A phase II study of single-agent nivolumab in patients with myelofibrosis was terminated early, after failing to meet its primary efficacy endpoint. Iman Abou Dalle, MD, from The University of Texas MD Anderson Cancer Center, and coauthors published these findings in the Annals of Hematology.
“Dysregulated JAK-STAT signaling in myelofibrosis induces pro-inflammatory cytokines, which suppresses T cell proliferation and differentiation, likely responsible for disease progression,” the authors explained. “The PD-1 pathway, found to be overexpressed in myeloid malignancies, has gained great interest as a therapeutic target, where a significant unmet need exists for novel therapeutic strategies.”
Based on findings from preclinical models which showed that JAK2 mutant cells had higher expression of PD-L1, investigators evaluated the efficacy and safety of single-agent nivolumab in eight adult patients with myelofibrosis.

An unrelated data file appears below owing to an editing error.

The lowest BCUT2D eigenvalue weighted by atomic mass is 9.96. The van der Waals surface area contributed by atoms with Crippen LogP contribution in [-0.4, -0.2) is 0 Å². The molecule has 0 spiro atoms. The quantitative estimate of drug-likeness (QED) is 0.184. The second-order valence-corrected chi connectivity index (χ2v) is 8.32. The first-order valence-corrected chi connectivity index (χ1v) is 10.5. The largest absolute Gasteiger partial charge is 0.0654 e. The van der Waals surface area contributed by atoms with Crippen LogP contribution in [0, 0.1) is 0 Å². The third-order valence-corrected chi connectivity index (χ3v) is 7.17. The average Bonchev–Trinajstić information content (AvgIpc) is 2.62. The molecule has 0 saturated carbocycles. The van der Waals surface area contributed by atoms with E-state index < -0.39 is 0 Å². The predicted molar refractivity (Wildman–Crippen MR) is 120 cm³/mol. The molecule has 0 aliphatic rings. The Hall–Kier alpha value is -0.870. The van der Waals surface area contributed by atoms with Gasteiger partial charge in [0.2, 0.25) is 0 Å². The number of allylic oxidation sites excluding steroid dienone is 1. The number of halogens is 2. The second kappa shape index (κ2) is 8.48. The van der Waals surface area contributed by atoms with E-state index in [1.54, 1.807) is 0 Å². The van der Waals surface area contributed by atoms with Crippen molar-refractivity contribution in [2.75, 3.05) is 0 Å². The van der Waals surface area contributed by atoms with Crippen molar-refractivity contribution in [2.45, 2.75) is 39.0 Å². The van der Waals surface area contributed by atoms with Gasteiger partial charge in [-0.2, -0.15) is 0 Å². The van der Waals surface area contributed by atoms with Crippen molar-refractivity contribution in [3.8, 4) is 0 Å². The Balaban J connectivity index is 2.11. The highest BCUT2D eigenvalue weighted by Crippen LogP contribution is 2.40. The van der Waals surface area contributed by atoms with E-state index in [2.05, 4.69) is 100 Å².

Patients received nivolumab 3 mg/kg every two weeks for eight doses, then every 12 weeks for up to four years, or until disease progression or toxicity.
The median number of nivolumab doses received was six (range, 5-16). Five patients had stable disease including spleen size, total symptom score, and blood requirements, for a median of 3.3 months (range, 2.3-15.2 months).
After a median follow-up of 57 months, two patients were still alive, with a median overall survival of 6.1 months (range, 3.2-57.4 months). “Due to failure to meet the predetermined efficacy endpoint, the study was terminated early,” the authors concluded.